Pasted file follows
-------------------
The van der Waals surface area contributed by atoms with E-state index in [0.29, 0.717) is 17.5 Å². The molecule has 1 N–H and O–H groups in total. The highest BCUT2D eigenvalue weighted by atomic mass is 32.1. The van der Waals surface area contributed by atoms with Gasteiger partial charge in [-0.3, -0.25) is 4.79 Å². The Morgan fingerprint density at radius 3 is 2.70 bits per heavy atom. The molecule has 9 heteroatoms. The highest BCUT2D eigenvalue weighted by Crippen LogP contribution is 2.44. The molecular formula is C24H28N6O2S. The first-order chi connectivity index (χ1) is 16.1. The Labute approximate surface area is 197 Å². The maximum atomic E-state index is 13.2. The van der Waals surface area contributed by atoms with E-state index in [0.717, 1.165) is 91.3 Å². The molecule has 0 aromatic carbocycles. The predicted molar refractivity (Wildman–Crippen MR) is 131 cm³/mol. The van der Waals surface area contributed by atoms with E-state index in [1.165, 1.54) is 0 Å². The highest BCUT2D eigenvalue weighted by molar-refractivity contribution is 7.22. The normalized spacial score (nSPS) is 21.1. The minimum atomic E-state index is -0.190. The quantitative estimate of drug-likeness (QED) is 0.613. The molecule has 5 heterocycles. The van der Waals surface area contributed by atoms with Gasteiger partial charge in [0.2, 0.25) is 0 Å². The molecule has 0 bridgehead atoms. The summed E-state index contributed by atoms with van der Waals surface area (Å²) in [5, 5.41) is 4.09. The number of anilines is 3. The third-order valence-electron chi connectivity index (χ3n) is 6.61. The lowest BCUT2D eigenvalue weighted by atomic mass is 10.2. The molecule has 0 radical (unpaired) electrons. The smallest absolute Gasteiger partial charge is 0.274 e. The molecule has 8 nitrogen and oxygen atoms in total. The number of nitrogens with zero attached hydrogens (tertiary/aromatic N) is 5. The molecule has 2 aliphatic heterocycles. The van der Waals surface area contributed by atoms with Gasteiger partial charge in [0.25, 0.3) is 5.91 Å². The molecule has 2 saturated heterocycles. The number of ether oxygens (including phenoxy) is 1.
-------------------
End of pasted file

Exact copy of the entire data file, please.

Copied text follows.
The van der Waals surface area contributed by atoms with E-state index in [0.29, 0.717) is 17.5 Å². The molecule has 1 N–H and O–H groups in total. The highest BCUT2D eigenvalue weighted by atomic mass is 32.1. The van der Waals surface area contributed by atoms with Gasteiger partial charge in [-0.3, -0.25) is 4.79 Å². The Morgan fingerprint density at radius 3 is 2.70 bits per heavy atom. The molecule has 9 heteroatoms. The highest BCUT2D eigenvalue weighted by Crippen LogP contribution is 2.44. The molecular formula is C24H28N6O2S. The first-order chi connectivity index (χ1) is 16.1. The Labute approximate surface area is 197 Å². The maximum atomic E-state index is 13.2. The van der Waals surface area contributed by atoms with E-state index in [0.717, 1.165) is 91.3 Å². The molecule has 0 aromatic carbocycles. The predicted molar refractivity (Wildman–Crippen MR) is 131 cm³/mol. The van der Waals surface area contributed by atoms with E-state index in [1.165, 1.54) is 0 Å². The highest BCUT2D eigenvalue weighted by molar-refractivity contribution is 7.22. The normalized spacial score (nSPS) is 21.1. The minimum atomic E-state index is -0.190. The quantitative estimate of drug-likeness (QED) is 0.613. The molecule has 5 heterocycles. The van der Waals surface area contributed by atoms with Gasteiger partial charge in [0.2, 0.25) is 0 Å². The molecule has 0 bridgehead atoms. The summed E-state index contributed by atoms with van der Waals surface area (Å²) in [5, 5.41) is 4.09. The number of anilines is 3. The third-order valence-electron chi connectivity index (χ3n) is 6.61. The lowest BCUT2D eigenvalue weighted by atomic mass is 10.2. The molecule has 0 radical (unpaired) electrons. The smallest absolute Gasteiger partial charge is 0.274 e. The molecule has 8 nitrogen and oxygen atoms in total. The number of nitrogens with zero attached hydrogens (tertiary/aromatic N) is 5. The molecule has 2 aliphatic heterocycles. The van der Waals surface area contributed by atoms with Gasteiger partial charge in [0.25, 0.3) is 5.91 Å². The molecule has 2 saturated heterocycles. The number of ether oxygens (including phenoxy) is 1.